Tropical Cyclone “Matmo” (Bulbul) makes landfall over Indo-Bangladesh coast


Authorities have ordered evacuation for around 500 000 people from the low-lying coastal villages and islands of Bangladesh in preparation for Tropical Cyclone "Matmo," renamed Bulbul by the India Meteorological Department (IMD). The cyclone made landfall Saturday night, November 9, 2019, over Indo-Bangladesh coast as Severe Cyclonic Storm. It crossed the coast abeam Sagar Islands with winds up to 120 km/h (75 mph) and gusts up to 130 km/h (81 mph).

IMD has asked local authorities and two ports to raise their highest alert as the storm is expected to spawn a storm surge as high as 2 m (7 feet) in coastal districts, with a maximum wind speed of 120 km/h (75 mph). Flooding, heavy rain, and damaging winds are all threats through Sunday, November 10.

Tropical Cyclone "Matmo" on November 9, 2019. Credit: NASA/NOAA Suomi NPP / VIIRS

Matmo, currently the equivalent of a Category 1 cyclone, is centered 88 km (55 miles) South Southeast of the coastal town of Digha, moving north at 16 km/h (10 mph). The cyclone is set to make landfall somewhere along the Bay of Bengal coast of eastern India by Saturday night.

As of 18:21 LT, Matmo's present intensity is 125 to 135 km/h (78 to 84 mph), gusting to 150 km/h (93 mph). It is likely to weaken gradually and move northeastwards and cross West Bengal-Bangladesh coasts between Sagar Island and Khepupra.

During the next 6 to 12 hours, places including Digha, Sagar Islands, Midnapore, Kolkata, Hooghly, Howrah 24 South Parganas, Purba Medinipur, and adjoining areas would see very heavy rains.

Rainfall totals of 76 to 254 mm (3 to 10 inches) with locally higher amounts are expected over West Bengal state into parts of southwest and central Bangladesh, possibly as far north as the megacities of Kolkata and Dhaka. Significant damage to homes, electric lines, trees, and crops is also forecasted.

According to disaster management secretary Shah Kamal, there are plans to displace around 1.5 million people before Matmo is expected to hit the Bangladesh coast at around 20:00 LT.

Authorities have already suspended a nationwide school test, canceled holidays of officials in coastal districts, and canceled a traditional fair that would be attended by around 10 000 people in the Sundarbans. Moreover, operations at Mongla and Chittagong, the nation's two major ports, have also been suspended.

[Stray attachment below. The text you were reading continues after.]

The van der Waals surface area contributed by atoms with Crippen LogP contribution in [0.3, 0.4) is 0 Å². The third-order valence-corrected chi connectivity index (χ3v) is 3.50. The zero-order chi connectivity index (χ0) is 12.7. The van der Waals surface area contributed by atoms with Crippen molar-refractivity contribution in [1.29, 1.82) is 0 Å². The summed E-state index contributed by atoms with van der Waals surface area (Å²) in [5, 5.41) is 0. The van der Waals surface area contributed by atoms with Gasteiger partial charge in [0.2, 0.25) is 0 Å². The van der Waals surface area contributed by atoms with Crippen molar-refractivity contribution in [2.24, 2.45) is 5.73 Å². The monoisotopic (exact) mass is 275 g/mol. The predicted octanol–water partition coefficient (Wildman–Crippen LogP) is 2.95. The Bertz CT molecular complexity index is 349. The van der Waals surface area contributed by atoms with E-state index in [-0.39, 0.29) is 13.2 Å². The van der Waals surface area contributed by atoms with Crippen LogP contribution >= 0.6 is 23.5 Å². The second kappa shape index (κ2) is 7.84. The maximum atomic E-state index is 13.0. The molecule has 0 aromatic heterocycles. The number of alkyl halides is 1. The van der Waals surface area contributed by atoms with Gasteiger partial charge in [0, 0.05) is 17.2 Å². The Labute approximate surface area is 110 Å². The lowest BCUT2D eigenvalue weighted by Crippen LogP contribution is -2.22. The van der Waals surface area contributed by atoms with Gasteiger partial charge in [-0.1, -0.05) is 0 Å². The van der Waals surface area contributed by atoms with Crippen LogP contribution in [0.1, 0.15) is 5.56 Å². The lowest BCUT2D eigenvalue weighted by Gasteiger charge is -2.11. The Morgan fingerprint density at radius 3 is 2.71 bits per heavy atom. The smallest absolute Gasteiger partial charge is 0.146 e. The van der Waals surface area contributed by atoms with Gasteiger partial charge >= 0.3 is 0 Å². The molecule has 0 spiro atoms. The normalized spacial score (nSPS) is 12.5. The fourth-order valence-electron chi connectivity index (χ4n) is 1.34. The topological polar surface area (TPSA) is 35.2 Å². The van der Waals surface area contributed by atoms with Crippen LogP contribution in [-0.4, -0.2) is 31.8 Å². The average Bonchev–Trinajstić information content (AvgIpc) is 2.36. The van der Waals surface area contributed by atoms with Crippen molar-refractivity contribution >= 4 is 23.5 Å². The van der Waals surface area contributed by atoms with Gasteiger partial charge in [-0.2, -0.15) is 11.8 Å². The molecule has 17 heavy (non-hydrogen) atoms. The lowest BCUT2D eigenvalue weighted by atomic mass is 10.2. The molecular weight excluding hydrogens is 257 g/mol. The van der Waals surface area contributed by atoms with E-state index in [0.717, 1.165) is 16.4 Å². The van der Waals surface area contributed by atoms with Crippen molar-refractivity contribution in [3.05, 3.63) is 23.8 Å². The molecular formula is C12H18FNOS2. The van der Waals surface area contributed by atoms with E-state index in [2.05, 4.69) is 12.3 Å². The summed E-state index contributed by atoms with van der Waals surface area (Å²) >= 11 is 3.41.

Around 55 000 volunteers have been deployed to go door-to-door and warn people of the storm.

Strong cyclones commonly pound the country's low-lying coast, which is home to 30 million people. The storms usually leave a trail of devastation in their wake. Over the past few decades, hundreds of thousands of residents have died in such calamity. Fortunately, Bangladesh has improved its disaster preparedness, lowering the number of fatalities since 2007 Cyclone Sidr, which killed over 3 000.

Early cyclone warning systems have also improved, giving authorities more time to alert and displace residents. Shelters have been built over the past years, and officials have ordered school buildings and mosques to be used as a refuge in addition.

In May 2019, Tropical Cyclone "Fani," the most powerful storm to hit the country in five years, struck the area and killed over a dozen people.


Matmo made landfall over Indo-Bangladesh coast as Severe Cyclonic Storm, crossing the coast abeam Sagar Islands with heavy rain and winds up to 120 km/h (75 mph), gusting up to 130 km/h (81 mph).

"The next 6 to 8 hours continue to be crucial for West Bengal as Bulbul would take another six hours to weaken into Cyclonic Storm after crossing the coast," Skymet Weather meteorologists said.

"Thus, the next 12 hours will be crucial. Storm surge will be from 2.5 to 3 m (8 to 10 feet) which would lead to inundation in the low lying areas. Lightning strikes are to be watched out for, which may be damaging. Coastal areas of West Bengal inclusive of Digha, Howrah, Hooghly, 24 Parganas, Medinipur are witnessing winds in excess of 100 km/h (62 mph) while Kolkata winds were in excess of 70 – 80 km/h (40 – 50 mph). Moving northeastwards further, it would head for the northeastern states of India as a depression. However, this would be not before Sunday morning."

Featured image credit: NASA/NOAA Suomi NPP / VIIRS

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